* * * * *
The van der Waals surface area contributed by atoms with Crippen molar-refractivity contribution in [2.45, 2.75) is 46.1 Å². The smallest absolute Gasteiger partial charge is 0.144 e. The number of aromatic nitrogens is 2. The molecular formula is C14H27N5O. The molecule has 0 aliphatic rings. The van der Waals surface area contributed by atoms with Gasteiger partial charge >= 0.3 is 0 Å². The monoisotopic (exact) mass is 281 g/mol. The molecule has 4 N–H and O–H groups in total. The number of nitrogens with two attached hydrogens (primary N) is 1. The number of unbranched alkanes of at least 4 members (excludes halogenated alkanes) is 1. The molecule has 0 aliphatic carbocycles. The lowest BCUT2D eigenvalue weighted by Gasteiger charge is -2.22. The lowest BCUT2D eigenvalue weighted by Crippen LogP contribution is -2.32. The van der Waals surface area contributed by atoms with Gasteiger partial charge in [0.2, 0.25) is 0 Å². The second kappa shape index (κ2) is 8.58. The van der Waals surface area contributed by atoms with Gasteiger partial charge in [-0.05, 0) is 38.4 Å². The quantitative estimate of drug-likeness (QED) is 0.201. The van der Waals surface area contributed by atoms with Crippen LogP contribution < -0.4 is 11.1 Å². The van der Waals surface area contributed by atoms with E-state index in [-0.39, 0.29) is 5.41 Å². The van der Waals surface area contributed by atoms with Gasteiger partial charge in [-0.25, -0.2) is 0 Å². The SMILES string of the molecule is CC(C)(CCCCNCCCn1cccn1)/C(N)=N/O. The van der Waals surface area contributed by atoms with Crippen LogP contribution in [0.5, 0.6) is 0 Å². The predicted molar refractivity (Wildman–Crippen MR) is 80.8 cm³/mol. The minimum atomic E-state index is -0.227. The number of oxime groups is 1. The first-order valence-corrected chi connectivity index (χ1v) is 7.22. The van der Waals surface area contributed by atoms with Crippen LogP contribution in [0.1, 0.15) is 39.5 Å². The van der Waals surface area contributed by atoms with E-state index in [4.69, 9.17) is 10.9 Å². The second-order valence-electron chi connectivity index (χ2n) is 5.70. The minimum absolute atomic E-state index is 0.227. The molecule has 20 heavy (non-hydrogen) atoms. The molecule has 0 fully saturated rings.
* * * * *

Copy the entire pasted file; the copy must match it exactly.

The van der Waals surface area contributed by atoms with Crippen molar-refractivity contribution in [2.45, 2.75) is 46.1 Å². The smallest absolute Gasteiger partial charge is 0.144 e. The number of aromatic nitrogens is 2. The molecular formula is C14H27N5O. The molecule has 0 aliphatic rings. The van der Waals surface area contributed by atoms with Gasteiger partial charge >= 0.3 is 0 Å². The monoisotopic (exact) mass is 281 g/mol. The molecule has 4 N–H and O–H groups in total. The number of nitrogens with two attached hydrogens (primary N) is 1. The number of unbranched alkanes of at least 4 members (excludes halogenated alkanes) is 1. The molecule has 0 aliphatic carbocycles. The lowest BCUT2D eigenvalue weighted by Gasteiger charge is -2.22. The lowest BCUT2D eigenvalue weighted by Crippen LogP contribution is -2.32. The van der Waals surface area contributed by atoms with Gasteiger partial charge in [0.2, 0.25) is 0 Å². The second kappa shape index (κ2) is 8.58. The van der Waals surface area contributed by atoms with Gasteiger partial charge in [-0.05, 0) is 38.4 Å². The quantitative estimate of drug-likeness (QED) is 0.201. The van der Waals surface area contributed by atoms with Crippen LogP contribution < -0.4 is 11.1 Å². The van der Waals surface area contributed by atoms with E-state index in [-0.39, 0.29) is 5.41 Å². The van der Waals surface area contributed by atoms with Gasteiger partial charge in [-0.25, -0.2) is 0 Å². The SMILES string of the molecule is CC(C)(CCCCNCCCn1cccn1)/C(N)=N/O. The van der Waals surface area contributed by atoms with Crippen LogP contribution in [0.5, 0.6) is 0 Å². The predicted molar refractivity (Wildman–Crippen MR) is 80.8 cm³/mol. The minimum atomic E-state index is -0.227. The number of oxime groups is 1. The first-order valence-corrected chi connectivity index (χ1v) is 7.22. The van der Waals surface area contributed by atoms with Crippen LogP contribution in [0.1, 0.15) is 39.5 Å². The van der Waals surface area contributed by atoms with E-state index in [4.69, 9.17) is 10.9 Å². The second-order valence-electron chi connectivity index (χ2n) is 5.70. The minimum absolute atomic E-state index is 0.227. The molecule has 20 heavy (non-hydrogen) atoms. The molecule has 0 fully saturated rings.